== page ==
Monthly Archives: January 2015

Living a Purpose-Driven Life

Recently a friend/colleague challenged me to make a BIG overnight shift in my life in order to make an internal announcement to myself (and presumably an external announcement to the powers that be) that I am showing up. I’m here. I’m to be taken seriously, and I’m all in.

I understood his challenge. He saw me waffling somewhat and lollygagging about, trying this and that, and always seemingly coming up short or facing another obstacle, some external, some internal (hence the internal announcement).

What I didn’t understand is why I needed to make such a BIG turnaround overnight. So I disagreed with him and suggested some modifications to his original idea/plan. To him, I think that appeared to be more obstacles and more waffling. Indeed, at the time, I sort of shamed myself into thinking the same.

“Why can’t I ‘just do it’ as the sign says?”
“What’s wrong with me?”
“I’ve failed before I’ve begun.”

Many many more less-than-kind phrases cropped up into my thinking. The prevailing thought was basically “NO way can I do this…” And then it hit me:

Yes, yes I could… MY way.

That single phrase was more of an announcement than anything anyone else could create for me. Why? Because it’s infinitely more powerful, because it’s mine.

My father once told me long ago when I was dating my now ex-husband: “Don’t do for, do with.” It was a piece of advice I faltered with at the time but have come to hear over and over in my head since then as one of the wisest things he had ever said.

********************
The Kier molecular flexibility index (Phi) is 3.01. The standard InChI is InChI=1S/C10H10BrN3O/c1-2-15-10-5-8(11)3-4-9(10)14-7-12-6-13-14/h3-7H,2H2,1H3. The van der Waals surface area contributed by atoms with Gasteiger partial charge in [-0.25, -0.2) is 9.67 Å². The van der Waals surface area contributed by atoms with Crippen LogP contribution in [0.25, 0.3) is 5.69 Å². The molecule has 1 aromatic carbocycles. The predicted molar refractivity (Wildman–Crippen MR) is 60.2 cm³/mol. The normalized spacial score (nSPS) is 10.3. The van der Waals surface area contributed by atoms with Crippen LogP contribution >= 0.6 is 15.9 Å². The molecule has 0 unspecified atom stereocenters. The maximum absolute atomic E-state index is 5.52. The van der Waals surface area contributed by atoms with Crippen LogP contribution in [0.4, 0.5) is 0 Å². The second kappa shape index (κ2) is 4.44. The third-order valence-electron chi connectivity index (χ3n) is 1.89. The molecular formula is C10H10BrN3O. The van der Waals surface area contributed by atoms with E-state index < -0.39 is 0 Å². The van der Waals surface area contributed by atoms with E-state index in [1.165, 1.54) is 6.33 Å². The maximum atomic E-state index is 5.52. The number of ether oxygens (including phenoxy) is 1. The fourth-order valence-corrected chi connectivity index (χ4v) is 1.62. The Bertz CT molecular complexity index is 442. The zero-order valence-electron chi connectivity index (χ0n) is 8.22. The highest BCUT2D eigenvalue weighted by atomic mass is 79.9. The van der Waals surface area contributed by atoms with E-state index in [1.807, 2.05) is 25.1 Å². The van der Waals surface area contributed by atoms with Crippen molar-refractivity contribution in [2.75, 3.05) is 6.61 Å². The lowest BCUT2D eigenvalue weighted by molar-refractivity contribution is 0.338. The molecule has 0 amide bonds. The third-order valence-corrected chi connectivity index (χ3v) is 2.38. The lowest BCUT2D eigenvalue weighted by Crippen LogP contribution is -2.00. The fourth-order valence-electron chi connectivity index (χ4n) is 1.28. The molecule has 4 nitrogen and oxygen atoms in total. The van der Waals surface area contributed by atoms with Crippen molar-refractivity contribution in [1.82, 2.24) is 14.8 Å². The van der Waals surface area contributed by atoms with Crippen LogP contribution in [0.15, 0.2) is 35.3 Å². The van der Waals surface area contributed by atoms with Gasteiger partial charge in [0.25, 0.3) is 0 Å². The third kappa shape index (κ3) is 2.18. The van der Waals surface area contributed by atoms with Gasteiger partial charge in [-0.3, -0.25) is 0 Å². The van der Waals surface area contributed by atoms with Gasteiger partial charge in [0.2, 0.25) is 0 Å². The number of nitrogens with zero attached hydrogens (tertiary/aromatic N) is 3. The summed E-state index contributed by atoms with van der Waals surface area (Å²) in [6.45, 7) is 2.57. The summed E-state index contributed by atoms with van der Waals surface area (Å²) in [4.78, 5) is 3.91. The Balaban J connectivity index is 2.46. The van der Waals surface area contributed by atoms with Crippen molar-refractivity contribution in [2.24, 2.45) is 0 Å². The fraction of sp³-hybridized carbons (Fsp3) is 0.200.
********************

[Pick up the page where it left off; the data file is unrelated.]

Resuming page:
Don’t do for, do with.

If I had taken my friend/colleague’s challenge and plan, I’d be doing it FOR him as part of some old paradigm of placating and pleasing, and seeking approval. Instead, I needed to come up with my own plan, my own internal voice, that announced to me and the world around me that I am here, I am ready, and I am all in.

That’s not an easy task, mind you. Uncovering your purpose-driven life is a process that requires deliberate intent, focus, and above all else an alignment with your core values and who you are.

My friend wanted me to feel the passion and drive he described to me that he felt when he was on his purpose. And I applaud him for it, because I think he’s extraordinary. But I’m not him. I’m me. And ‘me’ feels things differently. My passion is not a burning urgent passion. My passion is a calm knowing presence. It’s aligned with my values and who I am at a deep level, and it expresses itself the exact same way. And that’s exactly how it should be.

So, my passion and my purpose don’t require a huge overnight shift and change in plan. They require me to show up, falter, and show up again. They require me to keep going, even when I don’t feel like it, and they require me to be honest with myself, be true to myself, and to do things for myself, and not to please others.

Living a purpose-driven life is something only you can define for yourself. Uncovering that purpose can be challenging and difficult sometimes. But what I know with 100% certainty is that living without purpose is infinitely more difficult, because it’s not living. Living without purpose is merely existing… and existing is about taking up space, rather than claiming your place.